Diet during early development can have long-lasting effects Your mother’s diet during pregnancy and your diet as an infant can affect your epigenome in ways that stick with you into adulthood. Animal studies have shown that a diet with too little methyl-donating folate or choline before or just after birth causes certain regions of the genome to be under-methylated for life. For adults too, a methyl-deficient diet leads to a decrease in DNA methylation, but the changes are reversible when methyl is added back to diet.
b. Eating For Two
Experiments in mice show just how important a mother’s diet is in shaping the epigenome of her offspring. All mammals have a gene called agouti. When a mouse’s agouti gene is completely unmethylated, its coat is yellow and it is obese and prone to diabetes and cancer. When the agouti gene is methylated (as it is in normal mice), the coat colour is brown and the mouse has a low disease risk. Fat yellow mice and skinny brown mice are genetically identical. The fat yellow mice are different because they have an epigenetic “mutation.” When researchers fed pregnant yellow mice a methyl-rich diet, most of her pups were brown and stayed healthy for life. These results show that the environment in the womb influences adult health. In other words, our health is not only determined by what we eat but also what our parents ate.
c. Of Toxins and Supplements
Chemicals that enter our bodies can also affect the epigenome. Bisphenol A (BPA) is a compound used to make polycarbonate plastic. It is in many consumer products, including water bottles and tin cans. Controversial reports questioning the safety of BPA came out in 2008, prompting some manufacturers to stop using the chemical. In the laboratory, BPA appears to reduced methylation of the agouti gene. In the strain of mice that were studied, yellow mothers give birth to pups with a range of coat colours from yellow to brown. When mothers were fed BPA, their babies were more likely to be yellow and obese.. However, when mothers were fed BPA along with methyl-rich foods, the offspring were more likely to be brown and healthy. The maternal nutrient supplementation had counteracted the negative effects of exposure.
d. Don’t Count Dad Out
So if a pregnant mother’s diet can affect the child’s epigenetic outcome, can Dad’s diet do the same? Quite possibly, according to scientists who delved into the well-kept, historical records of annual harvests from a small Swedish community. These records showed that food availability between the ages of nine and twelve for the paternal grandfather affected the lifespan of his grandchildren. But not in the way you might think. Shortage of food for the grandfather was associated with extended lifespan of his grandchildren. Food abundance, on the other hand, was associated with a greatly shortened lifespan of the grandchildren. Early death was the result of either diabetes or heart disease. Could it be that during this critical period of development for the grandfather, epigenetic mechanisms are “capturing” nutritional information about the environment to pass on to the next generation? Food abundance for the grandfather was associated with a reduced lifespan for his grandchildren.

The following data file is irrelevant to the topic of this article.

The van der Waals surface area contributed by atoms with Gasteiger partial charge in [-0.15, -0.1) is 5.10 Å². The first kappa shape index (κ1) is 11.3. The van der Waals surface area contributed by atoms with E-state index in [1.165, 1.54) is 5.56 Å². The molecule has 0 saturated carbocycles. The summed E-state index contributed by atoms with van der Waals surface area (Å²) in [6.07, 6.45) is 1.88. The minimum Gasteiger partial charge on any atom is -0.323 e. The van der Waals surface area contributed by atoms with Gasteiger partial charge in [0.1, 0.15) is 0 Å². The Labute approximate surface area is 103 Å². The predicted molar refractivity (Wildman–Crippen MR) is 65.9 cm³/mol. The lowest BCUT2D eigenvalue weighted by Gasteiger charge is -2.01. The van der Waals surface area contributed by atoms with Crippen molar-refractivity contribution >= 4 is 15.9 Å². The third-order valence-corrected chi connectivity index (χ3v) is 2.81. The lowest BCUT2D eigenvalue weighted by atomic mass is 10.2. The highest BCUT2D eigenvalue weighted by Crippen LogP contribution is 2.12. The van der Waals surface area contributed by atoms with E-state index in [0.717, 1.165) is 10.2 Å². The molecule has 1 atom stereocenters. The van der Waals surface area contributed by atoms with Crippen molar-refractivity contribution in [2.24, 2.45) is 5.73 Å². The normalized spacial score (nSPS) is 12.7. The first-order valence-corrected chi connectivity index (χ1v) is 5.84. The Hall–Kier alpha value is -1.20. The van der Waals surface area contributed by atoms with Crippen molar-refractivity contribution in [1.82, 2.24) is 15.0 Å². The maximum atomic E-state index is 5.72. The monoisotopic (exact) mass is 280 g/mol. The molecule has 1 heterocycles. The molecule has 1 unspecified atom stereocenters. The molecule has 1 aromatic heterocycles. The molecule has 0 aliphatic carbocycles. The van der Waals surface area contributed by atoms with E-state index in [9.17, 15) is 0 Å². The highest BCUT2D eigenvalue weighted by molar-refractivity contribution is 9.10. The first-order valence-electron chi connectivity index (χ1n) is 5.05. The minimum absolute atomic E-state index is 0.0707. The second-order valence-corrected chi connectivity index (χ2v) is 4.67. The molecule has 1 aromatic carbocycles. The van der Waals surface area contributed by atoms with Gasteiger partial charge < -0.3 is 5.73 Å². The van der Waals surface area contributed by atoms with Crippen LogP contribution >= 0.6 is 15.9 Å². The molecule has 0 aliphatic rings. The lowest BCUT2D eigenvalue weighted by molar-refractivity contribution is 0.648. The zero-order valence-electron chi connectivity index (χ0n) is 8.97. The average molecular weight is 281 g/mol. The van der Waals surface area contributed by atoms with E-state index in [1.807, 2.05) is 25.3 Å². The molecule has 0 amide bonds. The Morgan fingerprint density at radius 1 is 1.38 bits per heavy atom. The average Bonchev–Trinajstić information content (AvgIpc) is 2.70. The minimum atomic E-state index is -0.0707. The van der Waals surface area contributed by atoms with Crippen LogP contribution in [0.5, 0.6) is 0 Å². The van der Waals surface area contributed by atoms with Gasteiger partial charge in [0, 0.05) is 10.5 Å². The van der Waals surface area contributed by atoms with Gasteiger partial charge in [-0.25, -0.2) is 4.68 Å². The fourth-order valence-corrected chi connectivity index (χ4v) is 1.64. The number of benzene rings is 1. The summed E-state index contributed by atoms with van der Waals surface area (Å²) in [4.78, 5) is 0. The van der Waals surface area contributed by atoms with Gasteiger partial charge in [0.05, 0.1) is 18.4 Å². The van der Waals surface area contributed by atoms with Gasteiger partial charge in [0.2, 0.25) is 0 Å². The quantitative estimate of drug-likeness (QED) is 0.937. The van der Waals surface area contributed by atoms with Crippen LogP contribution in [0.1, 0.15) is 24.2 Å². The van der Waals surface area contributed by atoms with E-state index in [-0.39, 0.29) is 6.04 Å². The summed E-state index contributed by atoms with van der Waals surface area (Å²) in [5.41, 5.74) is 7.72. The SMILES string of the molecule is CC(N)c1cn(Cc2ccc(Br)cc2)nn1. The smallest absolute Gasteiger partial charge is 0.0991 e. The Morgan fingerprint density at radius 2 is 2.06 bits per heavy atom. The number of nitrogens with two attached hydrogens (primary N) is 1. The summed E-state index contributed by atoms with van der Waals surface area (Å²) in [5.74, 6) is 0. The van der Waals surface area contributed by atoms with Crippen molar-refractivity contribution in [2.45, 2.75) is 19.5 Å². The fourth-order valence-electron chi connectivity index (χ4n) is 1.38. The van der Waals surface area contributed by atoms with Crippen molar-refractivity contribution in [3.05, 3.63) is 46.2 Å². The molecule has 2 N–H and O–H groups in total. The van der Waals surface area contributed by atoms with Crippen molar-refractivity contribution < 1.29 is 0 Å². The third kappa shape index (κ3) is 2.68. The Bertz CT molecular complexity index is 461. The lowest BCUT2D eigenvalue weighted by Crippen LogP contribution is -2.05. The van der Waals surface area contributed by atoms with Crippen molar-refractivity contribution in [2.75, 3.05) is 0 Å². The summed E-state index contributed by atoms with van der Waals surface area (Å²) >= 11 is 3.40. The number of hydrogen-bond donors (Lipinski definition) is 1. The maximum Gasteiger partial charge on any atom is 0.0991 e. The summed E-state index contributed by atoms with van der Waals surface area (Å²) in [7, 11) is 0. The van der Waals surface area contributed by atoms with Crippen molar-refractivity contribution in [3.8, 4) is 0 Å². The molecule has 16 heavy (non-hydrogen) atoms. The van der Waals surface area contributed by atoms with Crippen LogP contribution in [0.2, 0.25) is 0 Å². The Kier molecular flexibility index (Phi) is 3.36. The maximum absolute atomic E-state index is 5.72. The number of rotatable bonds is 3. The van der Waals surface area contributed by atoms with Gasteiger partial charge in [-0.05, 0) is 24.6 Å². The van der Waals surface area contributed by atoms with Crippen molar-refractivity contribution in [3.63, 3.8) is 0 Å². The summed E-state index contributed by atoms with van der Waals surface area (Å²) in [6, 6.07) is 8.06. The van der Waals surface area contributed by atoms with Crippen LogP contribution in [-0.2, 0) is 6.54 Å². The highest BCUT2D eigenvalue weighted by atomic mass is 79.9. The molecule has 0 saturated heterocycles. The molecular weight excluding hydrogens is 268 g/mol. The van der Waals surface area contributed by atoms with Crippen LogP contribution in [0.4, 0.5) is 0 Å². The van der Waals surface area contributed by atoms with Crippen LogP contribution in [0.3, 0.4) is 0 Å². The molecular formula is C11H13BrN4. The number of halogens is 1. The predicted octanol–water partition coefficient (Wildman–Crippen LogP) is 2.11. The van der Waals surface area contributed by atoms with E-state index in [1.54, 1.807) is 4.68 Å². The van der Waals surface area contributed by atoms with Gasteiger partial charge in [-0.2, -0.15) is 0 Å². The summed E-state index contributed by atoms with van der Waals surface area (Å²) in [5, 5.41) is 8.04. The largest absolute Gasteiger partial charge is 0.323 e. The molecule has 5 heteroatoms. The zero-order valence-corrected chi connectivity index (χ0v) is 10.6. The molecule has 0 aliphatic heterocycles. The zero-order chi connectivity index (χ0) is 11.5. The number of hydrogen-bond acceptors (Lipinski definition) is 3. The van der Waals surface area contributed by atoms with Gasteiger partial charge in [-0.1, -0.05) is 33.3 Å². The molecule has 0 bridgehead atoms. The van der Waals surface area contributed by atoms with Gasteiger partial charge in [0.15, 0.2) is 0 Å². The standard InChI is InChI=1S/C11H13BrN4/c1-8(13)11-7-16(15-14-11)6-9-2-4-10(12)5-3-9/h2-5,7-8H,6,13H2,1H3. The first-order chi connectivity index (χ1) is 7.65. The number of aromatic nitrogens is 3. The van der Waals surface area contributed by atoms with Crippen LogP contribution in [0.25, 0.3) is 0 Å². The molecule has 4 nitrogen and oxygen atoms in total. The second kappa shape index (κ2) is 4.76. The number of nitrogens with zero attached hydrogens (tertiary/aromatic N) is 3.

e. The Emerging Field of Nutrigenomics
As we better understand the connections between diet and the epigenome, the opportunity arises for clinical applications. Just as mapping our gene variations gives us a window into our personalised medical needs, so might a profile of one’s unique epigenome. Formed through a lifetime of experiences beginning in the womb, our epigenome may provide a wealth of information about how to eat better. Enter the future field of nutrigenomics, where nutritionists take a look at your methylation pattern and design a personalised nutrition plan. While we’re not quite to that point yet, your doctor can already tell a lot about your disease risk by looking at your family health history.
f. A Bee’s Royal Diet
Royal jelly is a complex, protein-rich substance secreted from glands on the heads of worker bees. A larva destined to become a queen is fed large amounts of royal jelly inside a compartment called a queen cup. The larvae that develop into workers and queens are genetically identical. But because of her royal jelly diet, the queen will develop ovaries and a larger abdomen for egg-laying, while the worker will be sterile. She’ll also develop queenly behaviours: the instincts to kill rival queens, make communication sounds known as “piping,” and go on “mating flights.” The queen is fed only royal jelly for her entire life. In a series of experiments, scientists determined that royal jelly silences a key gene (Dnmt3), which codes for an enzyme that silences a group of queen genes. When Dnmt3 is turned “on,” the queen genes are epigenetically silenced, and the larvae develop into the default “worker” variety. But when royal jelly turns Dnmt3 “off,” the queen genes jump into action, turning the larvae into queens.
References and Folic Acid
Learn more about Folic Acid in Pregnancy